Watch The Opening Of The 1990 Ferris Bueller TV Show, Featuring A Young Jennifer Aniston

Editor-at-Large
10.09.14 26 Comments

There’s been a lot of hand-wringing and brow furrowing lately over the glut of television projects based on beloved movies from our youth that are now in development. Well, please consider this your reminder that this practice is far from new and, yes, it usually turns out terribly.

Above, please find the first three minutes and thirty seconds — an intro and the opening credits — of the TV version of Ferris Bueller’s Day Off that NBC made back in 1990. It is, to be very clear, awful. And confusing. Awful and confusing. A few highlights:

  • The show moved Ferris from Chicago to Malibu for unspecified reasons, although one can assume since it was paired with a fellow freshman sitcom titled Fresh Prince of Bel-Air, shipping teenagers west and putting them in giant houses was NBC’s modus operandi at the time.
  • It kind of exists in the same world as the movie, but it also kind of doesn’t. Like, it starts with TV Ferris explaining that the movie was based on his life and then promptly using a chainsaw to decapitate a cardboard cutout of Matthew Broderick’s Movie Ferris, but then less than two minutes later he’s saying how Sloan is the new girl at school and they will fall in love once they actually meet. This despite the fact that Sloan features prominently in the movie, as his girlfriend, with whom he is presumably fairly well acquainted. My working theory is that someone — either TV Ferris or everyone associated with the show — was suffering from selective amnesia.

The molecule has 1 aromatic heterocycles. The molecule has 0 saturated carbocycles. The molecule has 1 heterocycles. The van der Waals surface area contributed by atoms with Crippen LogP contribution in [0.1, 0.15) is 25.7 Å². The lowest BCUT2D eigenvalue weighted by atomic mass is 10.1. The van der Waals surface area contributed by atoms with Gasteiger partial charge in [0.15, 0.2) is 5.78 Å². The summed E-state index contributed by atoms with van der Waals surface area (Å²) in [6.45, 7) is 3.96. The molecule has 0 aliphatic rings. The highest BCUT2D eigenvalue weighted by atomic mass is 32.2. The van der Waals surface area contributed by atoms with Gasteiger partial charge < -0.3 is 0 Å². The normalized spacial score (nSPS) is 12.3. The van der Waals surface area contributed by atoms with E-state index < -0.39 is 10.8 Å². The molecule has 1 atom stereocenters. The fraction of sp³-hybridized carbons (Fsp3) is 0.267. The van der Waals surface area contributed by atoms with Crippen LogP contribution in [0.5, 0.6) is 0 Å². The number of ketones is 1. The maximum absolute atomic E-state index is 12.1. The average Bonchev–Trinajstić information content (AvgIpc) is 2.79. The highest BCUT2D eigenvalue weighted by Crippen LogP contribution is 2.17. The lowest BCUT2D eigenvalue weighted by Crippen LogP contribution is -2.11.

• TV Ferris, played by Charlie Schlatter, looks a little like a young Bradley Cooper, no?
  • HEY! THAT’S JENNIFER ANISTON AS JEANNIE, FERRIS’S SISTER! I had totally forgotten she was in this, a scant four years and maybe a dozen hairstyles before rocketing to fame as Rachel on Friends. Also, I’m presuming the “she has a car … and a nose job” is a dig at late-80s, early-90s Jennifer Grey. I won’t stand for it.
  • The dancing in the credits. Oh God, the dancing.

So anyway, like I said, awful and confusing, and a bad precedent for these kinds of reboots. The only good I see coming out of it, if history has taught us anything, is some “HAHAHA LOOK HOW STUPID 2014 WAS” content for some handsome TV writer in the mid-to-late 2030s. Small victories.

H/T TV Overmind

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